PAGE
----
In short, for Gray, humanism is nothing more than "a secular religion thrown together from decaying scraps of Christian myth". Gray champions James Lovelock's view of the Earth as a self-regulating system whose behaviour resembles, in some ways, that of an organism. The Gaia hypothesis is the backdrop to Gray's apparently relentless pessimism about the fate of humankind. What it teaches us is that this self-regulating system has no need of humanity, does not exist for the sake of humanity, and will regulate itself in ignorance of humanity's fate.
Straw Dogs can be usefully compared with Mary Midgely's excellent Science and Poetry since both take off from the view of man as animal while sharing similar views about the cultural role of philosophy. Both encourage us to overcome the Platonic-Cartesian-Kantian philosophical tradition while stressing the importance of Gaia in emphasising our essential continuity with the physical and natural world. For Gray, humans "think they are free, conscious beings, when in truth they are deluded animals". Straw Dogs could have been made to stretch for 500 large pages. Instead you get 200 small pages of gold; simple, concise, riveting.--Larry Brown --This text refers to an out of print or unavailable edition of this title.
A very thought provoking book about human capabilities and futures. A antidote to those philosophers who seem to have forgotten that Darwin and Freud ever existed. Read morePublished 1 month ago by Ray137
Weird cover. Otherwise a sane if rather pessimistic book. The human race is irredeemable. His arguments are not to be taken without challenging them or sometimes dismissing them,... Read morePublished 4 months ago by M. Hayward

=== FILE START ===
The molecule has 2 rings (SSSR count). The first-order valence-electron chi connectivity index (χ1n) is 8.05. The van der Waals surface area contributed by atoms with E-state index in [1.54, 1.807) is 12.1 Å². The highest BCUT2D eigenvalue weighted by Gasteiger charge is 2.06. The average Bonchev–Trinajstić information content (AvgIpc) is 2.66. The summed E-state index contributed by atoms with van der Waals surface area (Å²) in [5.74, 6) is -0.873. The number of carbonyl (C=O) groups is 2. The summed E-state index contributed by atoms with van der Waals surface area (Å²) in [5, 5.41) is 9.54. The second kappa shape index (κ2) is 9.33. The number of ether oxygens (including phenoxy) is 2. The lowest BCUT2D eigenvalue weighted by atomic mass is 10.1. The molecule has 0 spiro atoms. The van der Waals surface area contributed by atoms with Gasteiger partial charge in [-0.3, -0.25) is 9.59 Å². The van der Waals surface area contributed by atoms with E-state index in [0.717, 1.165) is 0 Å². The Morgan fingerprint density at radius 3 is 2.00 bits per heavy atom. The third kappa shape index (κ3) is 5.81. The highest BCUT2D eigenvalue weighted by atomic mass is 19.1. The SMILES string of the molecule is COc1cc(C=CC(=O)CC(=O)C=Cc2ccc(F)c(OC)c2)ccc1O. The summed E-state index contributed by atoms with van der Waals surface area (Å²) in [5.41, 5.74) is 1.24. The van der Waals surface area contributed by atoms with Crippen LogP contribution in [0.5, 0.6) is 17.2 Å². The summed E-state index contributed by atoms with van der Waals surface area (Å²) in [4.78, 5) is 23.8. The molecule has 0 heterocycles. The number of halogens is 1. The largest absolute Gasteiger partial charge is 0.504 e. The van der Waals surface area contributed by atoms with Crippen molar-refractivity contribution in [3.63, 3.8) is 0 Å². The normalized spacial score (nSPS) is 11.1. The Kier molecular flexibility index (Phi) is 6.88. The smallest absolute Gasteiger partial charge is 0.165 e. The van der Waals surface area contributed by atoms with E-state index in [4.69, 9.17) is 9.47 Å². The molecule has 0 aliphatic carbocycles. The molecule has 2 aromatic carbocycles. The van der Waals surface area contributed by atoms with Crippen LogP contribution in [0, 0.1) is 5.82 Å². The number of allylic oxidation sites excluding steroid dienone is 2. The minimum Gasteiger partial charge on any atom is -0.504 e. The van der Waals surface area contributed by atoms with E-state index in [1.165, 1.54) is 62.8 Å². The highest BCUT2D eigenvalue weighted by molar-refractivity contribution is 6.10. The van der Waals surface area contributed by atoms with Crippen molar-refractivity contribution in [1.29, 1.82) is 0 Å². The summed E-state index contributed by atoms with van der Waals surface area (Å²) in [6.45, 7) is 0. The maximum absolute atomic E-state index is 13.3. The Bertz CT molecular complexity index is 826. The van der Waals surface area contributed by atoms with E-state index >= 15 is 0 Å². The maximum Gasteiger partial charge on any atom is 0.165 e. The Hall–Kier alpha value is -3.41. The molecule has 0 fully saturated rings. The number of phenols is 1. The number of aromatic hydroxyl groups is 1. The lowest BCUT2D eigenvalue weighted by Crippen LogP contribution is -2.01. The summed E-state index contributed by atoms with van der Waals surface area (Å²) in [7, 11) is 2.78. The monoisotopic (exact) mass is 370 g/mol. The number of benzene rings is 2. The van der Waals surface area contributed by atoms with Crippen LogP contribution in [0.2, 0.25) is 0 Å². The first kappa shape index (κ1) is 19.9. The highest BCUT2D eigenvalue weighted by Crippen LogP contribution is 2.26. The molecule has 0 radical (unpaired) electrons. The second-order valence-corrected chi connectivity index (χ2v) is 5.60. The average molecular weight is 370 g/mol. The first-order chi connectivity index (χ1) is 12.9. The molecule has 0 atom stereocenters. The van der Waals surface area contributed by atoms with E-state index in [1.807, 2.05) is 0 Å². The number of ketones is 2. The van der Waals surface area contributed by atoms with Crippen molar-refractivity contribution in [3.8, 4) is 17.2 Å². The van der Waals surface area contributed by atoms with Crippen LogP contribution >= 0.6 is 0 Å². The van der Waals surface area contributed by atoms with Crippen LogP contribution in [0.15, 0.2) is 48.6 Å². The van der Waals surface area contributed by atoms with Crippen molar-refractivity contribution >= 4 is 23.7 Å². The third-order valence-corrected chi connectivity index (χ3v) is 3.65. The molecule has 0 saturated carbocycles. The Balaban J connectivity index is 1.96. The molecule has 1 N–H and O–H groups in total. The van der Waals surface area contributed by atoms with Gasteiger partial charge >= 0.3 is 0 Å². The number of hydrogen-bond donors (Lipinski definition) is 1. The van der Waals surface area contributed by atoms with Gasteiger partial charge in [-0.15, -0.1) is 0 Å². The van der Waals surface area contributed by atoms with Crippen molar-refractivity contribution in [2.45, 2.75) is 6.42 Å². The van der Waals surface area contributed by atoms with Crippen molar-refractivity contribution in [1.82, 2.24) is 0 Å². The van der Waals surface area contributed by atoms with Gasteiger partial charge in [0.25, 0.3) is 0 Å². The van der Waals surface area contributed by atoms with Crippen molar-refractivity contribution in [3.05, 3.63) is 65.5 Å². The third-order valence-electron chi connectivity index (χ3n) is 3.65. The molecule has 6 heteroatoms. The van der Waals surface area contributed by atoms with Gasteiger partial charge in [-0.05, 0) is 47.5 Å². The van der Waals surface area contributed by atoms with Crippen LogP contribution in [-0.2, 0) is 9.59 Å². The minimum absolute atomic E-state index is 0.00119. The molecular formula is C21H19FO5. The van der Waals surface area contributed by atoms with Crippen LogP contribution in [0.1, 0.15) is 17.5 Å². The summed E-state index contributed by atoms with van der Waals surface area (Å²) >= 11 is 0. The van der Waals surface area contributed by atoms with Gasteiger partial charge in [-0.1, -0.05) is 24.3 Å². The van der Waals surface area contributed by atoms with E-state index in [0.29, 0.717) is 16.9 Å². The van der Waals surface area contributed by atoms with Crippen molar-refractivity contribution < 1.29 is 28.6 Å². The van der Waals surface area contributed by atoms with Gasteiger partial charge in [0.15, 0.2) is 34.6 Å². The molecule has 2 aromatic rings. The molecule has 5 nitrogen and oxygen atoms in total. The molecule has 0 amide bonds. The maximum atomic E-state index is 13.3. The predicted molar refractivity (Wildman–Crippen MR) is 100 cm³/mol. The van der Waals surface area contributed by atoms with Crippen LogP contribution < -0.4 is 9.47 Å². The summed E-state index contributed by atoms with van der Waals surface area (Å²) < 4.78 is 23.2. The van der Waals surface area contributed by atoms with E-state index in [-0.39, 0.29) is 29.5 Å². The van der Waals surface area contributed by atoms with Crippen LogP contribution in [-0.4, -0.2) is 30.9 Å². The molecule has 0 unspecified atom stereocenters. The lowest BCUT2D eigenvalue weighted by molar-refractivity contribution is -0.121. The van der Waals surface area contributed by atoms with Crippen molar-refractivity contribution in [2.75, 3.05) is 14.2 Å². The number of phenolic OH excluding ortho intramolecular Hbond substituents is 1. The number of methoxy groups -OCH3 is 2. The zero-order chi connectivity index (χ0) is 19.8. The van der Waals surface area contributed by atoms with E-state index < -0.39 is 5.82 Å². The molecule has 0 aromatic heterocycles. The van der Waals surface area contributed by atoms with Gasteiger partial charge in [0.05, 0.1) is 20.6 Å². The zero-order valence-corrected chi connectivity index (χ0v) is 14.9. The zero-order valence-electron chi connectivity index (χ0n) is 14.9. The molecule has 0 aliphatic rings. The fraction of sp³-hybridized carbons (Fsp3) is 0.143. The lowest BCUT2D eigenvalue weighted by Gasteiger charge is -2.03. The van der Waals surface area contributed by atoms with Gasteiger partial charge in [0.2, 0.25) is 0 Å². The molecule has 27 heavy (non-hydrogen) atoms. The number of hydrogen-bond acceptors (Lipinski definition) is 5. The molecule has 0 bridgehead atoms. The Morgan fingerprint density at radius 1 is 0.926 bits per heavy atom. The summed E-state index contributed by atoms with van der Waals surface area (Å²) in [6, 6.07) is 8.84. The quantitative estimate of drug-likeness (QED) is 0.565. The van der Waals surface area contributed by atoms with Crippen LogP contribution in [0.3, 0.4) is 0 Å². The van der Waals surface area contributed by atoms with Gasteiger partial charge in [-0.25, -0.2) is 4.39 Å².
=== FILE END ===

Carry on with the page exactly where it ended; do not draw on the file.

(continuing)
Hard to review a text so intellectually above my own level - it opened my eyes, made me think & reinforced some instinctually negative views I already held. Read morePublished 5 months ago by Philip Goddard
Whilst an interesting read I find it difficult to see what this contributes over and above Camus' deeper analysis of the absurd in The Myth of Sisyphus. Read morePublished 7 months ago by B. Jason
John Gray has written what I believe to be a devastating critique of secular humanism. I'll let him speak for himself `"Humanism is not science, but religion - the post-Christian... Read morePublished 10 months ago by DJRodger
brilliant insight into human psyche. Uplifting and cerebral.Published 11 months ago by Brontosaurus Theorem
An excellent and perceptive critique of humanist individualism. If reality is devoid of divinity it makes no sense to ascribe value, meaning or significance to anything, including... Read morePublished 14 months ago by M. Smith
Normally when I read reviews on book covers I think they are silly, hyperbolic or mis-quoted. For example I read on one spy book that it was 'the thinking man's Le Carre',... Read morePublished 16 months ago by Cletus